The pandemic has exposed crippling weaknesses in the federal government and troubling vulnerabilities in society that will be more difficult to ignore when the crisis begins to ease. For the first time, many Americans are looking to government for their very economic survival. In time, that could make them look at government differently.
The effects of hollowed-out federal agencies, persistent underinvestment in public health, enormous gaps in coverage and disparities in care have been on daily display as the coronavirus spread rapidly this winter and spring. So, too, have the effects of an economy whose benefits are distributed unequally, leaving the richest Americans secure while millions upon millions of middle- and lower-class families struggle even in the best of times…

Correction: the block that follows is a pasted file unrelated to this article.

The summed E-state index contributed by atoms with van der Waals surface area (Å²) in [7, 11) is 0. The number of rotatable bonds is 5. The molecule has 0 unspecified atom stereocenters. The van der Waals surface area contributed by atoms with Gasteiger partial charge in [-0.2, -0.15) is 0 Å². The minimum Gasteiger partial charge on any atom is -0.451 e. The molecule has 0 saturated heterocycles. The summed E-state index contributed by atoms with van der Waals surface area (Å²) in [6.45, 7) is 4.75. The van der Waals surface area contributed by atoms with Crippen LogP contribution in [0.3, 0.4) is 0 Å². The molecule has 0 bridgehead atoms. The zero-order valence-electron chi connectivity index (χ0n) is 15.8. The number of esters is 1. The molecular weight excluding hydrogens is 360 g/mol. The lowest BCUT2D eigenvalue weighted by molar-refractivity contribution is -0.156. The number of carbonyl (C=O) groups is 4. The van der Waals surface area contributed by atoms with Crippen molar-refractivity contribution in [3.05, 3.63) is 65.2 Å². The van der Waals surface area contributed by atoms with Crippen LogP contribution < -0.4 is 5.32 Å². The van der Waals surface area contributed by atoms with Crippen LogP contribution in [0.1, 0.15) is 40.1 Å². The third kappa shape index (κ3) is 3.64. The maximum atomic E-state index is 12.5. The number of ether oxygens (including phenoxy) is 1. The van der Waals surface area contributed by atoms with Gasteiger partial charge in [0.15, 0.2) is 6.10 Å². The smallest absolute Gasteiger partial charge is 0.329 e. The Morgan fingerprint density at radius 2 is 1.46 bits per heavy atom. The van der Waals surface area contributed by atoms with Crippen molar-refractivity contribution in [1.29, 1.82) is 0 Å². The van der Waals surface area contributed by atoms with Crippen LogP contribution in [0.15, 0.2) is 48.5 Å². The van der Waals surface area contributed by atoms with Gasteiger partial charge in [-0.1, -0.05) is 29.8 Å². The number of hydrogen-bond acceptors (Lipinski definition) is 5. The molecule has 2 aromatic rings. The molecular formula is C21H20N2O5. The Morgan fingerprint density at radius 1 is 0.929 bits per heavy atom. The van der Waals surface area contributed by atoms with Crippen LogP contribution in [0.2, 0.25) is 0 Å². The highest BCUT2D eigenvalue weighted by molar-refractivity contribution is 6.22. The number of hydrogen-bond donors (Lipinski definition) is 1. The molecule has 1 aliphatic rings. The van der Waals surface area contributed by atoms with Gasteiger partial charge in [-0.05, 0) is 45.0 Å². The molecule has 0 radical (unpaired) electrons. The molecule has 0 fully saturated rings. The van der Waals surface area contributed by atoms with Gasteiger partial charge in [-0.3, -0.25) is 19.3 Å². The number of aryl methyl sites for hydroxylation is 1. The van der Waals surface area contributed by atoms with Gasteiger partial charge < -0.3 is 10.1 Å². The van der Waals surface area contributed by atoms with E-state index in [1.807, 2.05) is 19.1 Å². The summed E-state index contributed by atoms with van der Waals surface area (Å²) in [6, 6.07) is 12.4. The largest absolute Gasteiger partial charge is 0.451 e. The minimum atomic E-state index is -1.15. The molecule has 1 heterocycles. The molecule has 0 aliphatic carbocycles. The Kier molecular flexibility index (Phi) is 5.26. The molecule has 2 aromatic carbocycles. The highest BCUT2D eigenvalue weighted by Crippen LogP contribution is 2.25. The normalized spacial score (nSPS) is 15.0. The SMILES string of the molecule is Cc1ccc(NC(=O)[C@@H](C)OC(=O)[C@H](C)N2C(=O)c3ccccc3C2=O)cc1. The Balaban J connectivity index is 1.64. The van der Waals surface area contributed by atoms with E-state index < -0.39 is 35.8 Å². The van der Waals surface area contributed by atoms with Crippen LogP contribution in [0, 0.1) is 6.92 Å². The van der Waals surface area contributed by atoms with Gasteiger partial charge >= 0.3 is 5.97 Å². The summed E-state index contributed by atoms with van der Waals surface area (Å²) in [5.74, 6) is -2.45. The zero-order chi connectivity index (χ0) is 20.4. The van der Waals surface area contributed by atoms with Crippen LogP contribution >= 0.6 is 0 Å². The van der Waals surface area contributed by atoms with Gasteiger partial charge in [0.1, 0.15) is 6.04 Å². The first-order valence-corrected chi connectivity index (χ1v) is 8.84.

“I think it could be paradigm shifting,” said Janet L. Yellen, the former Federal Reserve chair, arguing that this crisis could generate greater public support for more spending on health care and safety net programs, which she favors.
William Galston of the Brookings Institution said he sees this moment as the end of the cycle that began with the 2008 financial crisis and the tea party revolt in the fall of 2009, which triggered populist forces that eventually helped elect President Trump. “So the movement that began in opposition to a bailout is ending in an administration that finds itself forced to sponsor — and in many respects urge on — the largest expansion of government financial activity in our history,” he said.